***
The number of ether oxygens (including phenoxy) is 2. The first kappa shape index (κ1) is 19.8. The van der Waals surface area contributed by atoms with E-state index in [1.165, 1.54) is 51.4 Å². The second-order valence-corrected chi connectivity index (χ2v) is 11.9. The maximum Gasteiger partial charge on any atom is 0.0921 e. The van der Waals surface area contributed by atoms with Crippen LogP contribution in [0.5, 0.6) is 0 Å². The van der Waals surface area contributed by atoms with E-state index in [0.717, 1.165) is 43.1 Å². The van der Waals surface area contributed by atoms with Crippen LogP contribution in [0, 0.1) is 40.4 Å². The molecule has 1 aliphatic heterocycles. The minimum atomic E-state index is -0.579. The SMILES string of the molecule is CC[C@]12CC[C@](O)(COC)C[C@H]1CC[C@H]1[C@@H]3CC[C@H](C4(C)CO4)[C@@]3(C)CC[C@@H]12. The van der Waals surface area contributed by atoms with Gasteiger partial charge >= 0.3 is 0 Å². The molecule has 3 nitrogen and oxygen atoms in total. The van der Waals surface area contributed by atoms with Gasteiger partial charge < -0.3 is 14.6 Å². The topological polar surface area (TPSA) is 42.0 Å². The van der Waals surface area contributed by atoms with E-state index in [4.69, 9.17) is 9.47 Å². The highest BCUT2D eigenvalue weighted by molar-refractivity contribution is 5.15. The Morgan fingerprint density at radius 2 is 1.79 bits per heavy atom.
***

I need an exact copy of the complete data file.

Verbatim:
The number of ether oxygens (including phenoxy) is 2. The first kappa shape index (κ1) is 19.8. The van der Waals surface area contributed by atoms with E-state index in [1.165, 1.54) is 51.4 Å². The second-order valence-corrected chi connectivity index (χ2v) is 11.9. The maximum Gasteiger partial charge on any atom is 0.0921 e. The van der Waals surface area contributed by atoms with Crippen LogP contribution in [0.5, 0.6) is 0 Å². The van der Waals surface area contributed by atoms with E-state index in [0.717, 1.165) is 43.1 Å². The van der Waals surface area contributed by atoms with Crippen LogP contribution in [0, 0.1) is 40.4 Å². The molecule has 1 aliphatic heterocycles. The minimum atomic E-state index is -0.579. The SMILES string of the molecule is CC[C@]12CC[C@](O)(COC)C[C@H]1CC[C@H]1[C@@H]3CC[C@H](C4(C)CO4)[C@@]3(C)CC[C@@H]12. The van der Waals surface area contributed by atoms with Gasteiger partial charge >= 0.3 is 0 Å². The molecule has 3 nitrogen and oxygen atoms in total. The van der Waals surface area contributed by atoms with Gasteiger partial charge < -0.3 is 14.6 Å². The topological polar surface area (TPSA) is 42.0 Å². The van der Waals surface area contributed by atoms with E-state index in [4.69, 9.17) is 9.47 Å². The highest BCUT2D eigenvalue weighted by molar-refractivity contribution is 5.15. The Morgan fingerprint density at radius 2 is 1.79 bits per heavy atom.